DENNIS SCHWARTZ 
IS THERE ANY GOOD 
IN SAYING 
EVERYTHING ABOUT A MOVIE?

 
LOUISIANA PURCHASE (director: Irving Cummings; screenwriters: Jerome Chodorov/Joseph Fields/based on the musical comedy by Morrie Ryskind/from a story by B. G. De Sylva; cinematographers: Harry Hallenberger/Ray Rennahan; editor:  Leroy Stone; music:  Irving Berlin; cast: Bob Hope (Jim Taylor), Vera Zorina (Marina Von Duren), Victor Moore (Senator Oliver P. Loganberry), Irene Bordoni (Mme. Bordelaise), Dona Drake (Beatrice), Maxie Rosenblum (Shadow), Phyllis Ruth (Emmy-Lou), Raymond Walburn (Col. Davis Sr.), Frank Albertson (Davis Jr.), Donald McBride (Police Capt. Whitfield), Andrew Tombes (Dean Manning), Emory Parnell (Sam Horowitz, Lawyer); Runtime: 98; MPAA Rating: NR; producer: B. G. De Sylva; Paramount; 1941)

 
"This pic is so lame, even the Irvin Berlin musical numbers stink."

Reviewed by Dennis Schwartz

Dull, witless, outdated breezy musical comedy based on a Broadway show by Morrie Ryskind and Irvin Berlin (music) and B. G. De Sylva (story). Director Irving Cummings ("Hollywood Cavalcade"/"That Night in Rio") offers a satirical look at political graft in Louisiana. Writers Jerome Chodorov and Joseph Fields have nothing to say about real politiks, and keep it exactly the same way it was on Broadway. This pic is so lame, even the Irvin Berlin musical numbers stink. The film's best tune is the so-so "It's a Lovely Day Tomorrow." Vera Zorina, Victor Moore, and Irene Bordoni recreate their Broadway roles, while Bob Hope takes over the lead part from Broadway's William Gaxton and does his usual glib comedy shtick (something I find disagreeable). It was the first Technicolor film for Hope.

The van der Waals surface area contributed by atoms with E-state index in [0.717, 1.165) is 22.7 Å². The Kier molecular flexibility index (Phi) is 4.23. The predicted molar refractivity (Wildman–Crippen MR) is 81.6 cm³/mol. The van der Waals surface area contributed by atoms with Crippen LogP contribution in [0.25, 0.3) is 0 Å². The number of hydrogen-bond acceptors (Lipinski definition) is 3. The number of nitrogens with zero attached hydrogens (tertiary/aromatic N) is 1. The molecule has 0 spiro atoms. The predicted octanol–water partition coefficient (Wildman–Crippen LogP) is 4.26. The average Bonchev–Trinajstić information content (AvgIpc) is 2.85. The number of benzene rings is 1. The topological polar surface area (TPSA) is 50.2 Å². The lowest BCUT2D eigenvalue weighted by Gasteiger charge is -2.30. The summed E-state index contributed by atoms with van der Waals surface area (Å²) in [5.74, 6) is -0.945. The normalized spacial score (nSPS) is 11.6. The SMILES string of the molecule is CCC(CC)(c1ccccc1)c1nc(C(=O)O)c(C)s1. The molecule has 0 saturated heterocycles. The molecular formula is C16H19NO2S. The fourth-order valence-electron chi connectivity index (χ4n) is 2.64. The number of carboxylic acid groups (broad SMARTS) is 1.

It opens with chorus girls singing that all the characters are fictitious, so don't bother suing for libel.

The 60-year-old puritanical New England Republican, Senator Loganberry (Victor Moore), comes to New Orleans to investigate why the federal money given to build a school was diverted by the Louisiana Purchasing Company to bill a college three times for lumber. Crooked political operators, Col. Davis (Raymond Wallburn), Davis (Frank Albertson), Captain Whitfield (Donald MacBride), and Dean Manning (Andrew Tombes), duped the innocent flunkey Jim Taylor (Bob Hope) to be the figurehead boss and got him elected as a state assemblyman.

To beat the graft charges Jim is helped by his friend, N.O. restaurant owner Mme. Bordelaise (Irene Bordoni), who provides an attractive Austrian noble woman, Marina Von Duren (Vera Zorina), to get the senator in a compromising position. The film's highlight is the late scene where Jim filibusters in the Louisiana state Assembly Hall and says "If it's good enough for James Stewart, it's good enough for me."

REVIEWED ON 7/12/2011       GRADE: C

Dennis Schwartz: "Ozus' World Movie Reviews"

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